This comes as no surprise to those who view such laws as thinly veiled attempts to thin the ranks of potential Democratic-leaning voters.
The law was enacted in the wake of the 2013 U.S. Supreme Court decision "that blocked the voting act’s most potent enforcement tool, federal oversight of election laws in numerous states, including Texas, with histories of racial discrimination," the New York Times reported.
"The Texas ID law is one of the strictest of its kind in the country. It requires voters to bring a government-issued photo ID to the polls. Accepted forms of identification include a driver’s license, a United States passport, a concealed-handgun license and an election identification certificate issued by the State Department of Public Safety," according to the Times.
Only in Texas would a concealed-carry permit allow you to vote, but a library card would not.
It also serves as unfortunate notice that a state once regulated for its racism returned to it immediately once freed from the shackles of government oversight.
This ruling is good news; as was a judge's ruling suspending Pennsylvania's own version of voter ID, a law which boldly solved a problem that does not exist and, at the same time, handily discouraged minorities from voting.
|Protesters in Harrisburg speak out against Pennsylvania's Voter ID Law.|
Both rulings highlight what seem to be an admission by the Republican Party that with national demographics working against them -- Hispanics will be the majority within the next decade or so -- they are now forced to win elections by restricting voters rather than by winning them over with the inclusiveness of their policies.
In other words, scared of losing in a fair fight, they rig the rules.
Anyway, we're not here to talk about race. Heaven forbid.
But Pennsylvania has another long-standing voter restriction that has nothing to do with race, but is a truly insidious form of discrimination. It works against independent thinkers.
This particular voter discrimination goes largely un-remarked and, arguably has more negative impact on fair representation at the polls than the disreputable voter ID law.
Because Pennsylvania has a "closed primary" system, those who are not part of a registered party cannot vote in the spring primaries.
This is not unique in America and is the result of the argument that those not members of a party should not allowed to help choose its nominees.
This seemingly rationale argument would be less harmful if not for the fact that most school board races in Pennsylvania get decided in those primary elctions.
This is due to another innocent-sounding rationale, that school board's are "non-partisan."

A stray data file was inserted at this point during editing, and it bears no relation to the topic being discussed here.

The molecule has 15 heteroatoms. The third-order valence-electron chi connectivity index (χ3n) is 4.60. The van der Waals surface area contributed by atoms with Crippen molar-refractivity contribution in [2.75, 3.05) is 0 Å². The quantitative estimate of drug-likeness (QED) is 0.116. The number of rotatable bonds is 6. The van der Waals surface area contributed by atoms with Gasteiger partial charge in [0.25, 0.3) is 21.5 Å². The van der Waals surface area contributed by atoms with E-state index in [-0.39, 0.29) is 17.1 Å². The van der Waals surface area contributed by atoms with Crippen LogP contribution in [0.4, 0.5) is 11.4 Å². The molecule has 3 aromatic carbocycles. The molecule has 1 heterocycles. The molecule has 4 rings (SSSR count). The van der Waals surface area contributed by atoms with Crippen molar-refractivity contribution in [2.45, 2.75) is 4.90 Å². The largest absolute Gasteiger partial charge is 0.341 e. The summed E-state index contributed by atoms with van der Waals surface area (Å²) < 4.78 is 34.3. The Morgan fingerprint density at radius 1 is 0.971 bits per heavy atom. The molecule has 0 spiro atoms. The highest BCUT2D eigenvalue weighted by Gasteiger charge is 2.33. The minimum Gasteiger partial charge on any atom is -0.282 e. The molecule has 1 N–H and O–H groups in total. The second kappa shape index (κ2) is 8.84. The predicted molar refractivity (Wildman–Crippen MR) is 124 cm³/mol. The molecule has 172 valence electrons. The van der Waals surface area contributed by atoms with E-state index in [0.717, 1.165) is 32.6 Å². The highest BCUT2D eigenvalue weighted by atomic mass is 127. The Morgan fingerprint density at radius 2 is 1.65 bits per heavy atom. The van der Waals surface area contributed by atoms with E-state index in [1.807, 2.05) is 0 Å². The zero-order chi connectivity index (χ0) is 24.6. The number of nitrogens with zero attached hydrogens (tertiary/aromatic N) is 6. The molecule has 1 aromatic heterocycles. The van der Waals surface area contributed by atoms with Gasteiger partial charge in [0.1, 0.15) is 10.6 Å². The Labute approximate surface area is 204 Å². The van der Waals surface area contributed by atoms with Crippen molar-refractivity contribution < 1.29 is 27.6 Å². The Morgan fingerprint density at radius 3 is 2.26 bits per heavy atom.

Those of us who attend school board meetings on a regular basis know this to be a load of horse hockey.
There are often few places more partisan. The only difference is the partisanship on school boards is not always related to party, but to faction -- property tax hawks versus the "anything for the children" faction.
But as the result of something called "cross-filing," school board candidates are legally allowed to seek BOTH the Republican and Democratic lines on the spring ballot.
(Does anyone else find it fatuous that people not registered as Democrats or Republicans are not allowed to vote for a nominee, but the candidates themselves, can win the nomination, no matter what their party registration, if any?)
Yet another injustice, independent voters can't get one of these cool
stickers during the spring primary election.
Often ignored, these primary elections, which attract the smallest percentage of voters, become the place where school board candidates, who will have sway over the largest part of your tax bill, often win the election out right by taking both ballot lines.
This leaves those who, understandably, cannot stomach the shenanigans of either party, no say in their school board representation.
They are allowed to vote in November, yes; but often the only choice they have is which party line to cast their vote for the only candidates available.
This is not democratic (small "d.")
Worse, it represents the illusion of democracy, made more egregious by the fact that few positions have more power over our pocketbooks, the value of our homes and the future of our children, than that of school board.
Only the state government has the power to change this but, since no powerful school board lobby is lining their re-election pocket, it goes unaddressed.
They're too busy arguing about where we buy our booze, as if any of us cares.
There are two easy fixes.
The state government could, like other states, change to an "open primary" system in which registered independent voters could vote in one primary or the other.
But since this could unbalance the hegemony each party has over its ballot line, don't look for a "come to Jesus" moment from any of that pack any time soon.
The easier solution, more likely because it doesn't gore any of Harrisburg's sacred cows, is to stop allowing cross-filing.
This simple change would mean that come November, registered voters who are not registered Democrats or Republicans would more likely have a choice in who raises their school taxes.
Sadly, it does not solve the problem of too few candidates running for school boards and other local offices, although the rigged primary probably does little to encourage fledgling candidacies.
But at least it removes the structural exclusion of independents on those occasions when an actual contest might take place.
Otherwise, for independent voters, cross-filing is truly taxation without a say in representation.
And I thought we were supposed to be opposed to that here in America.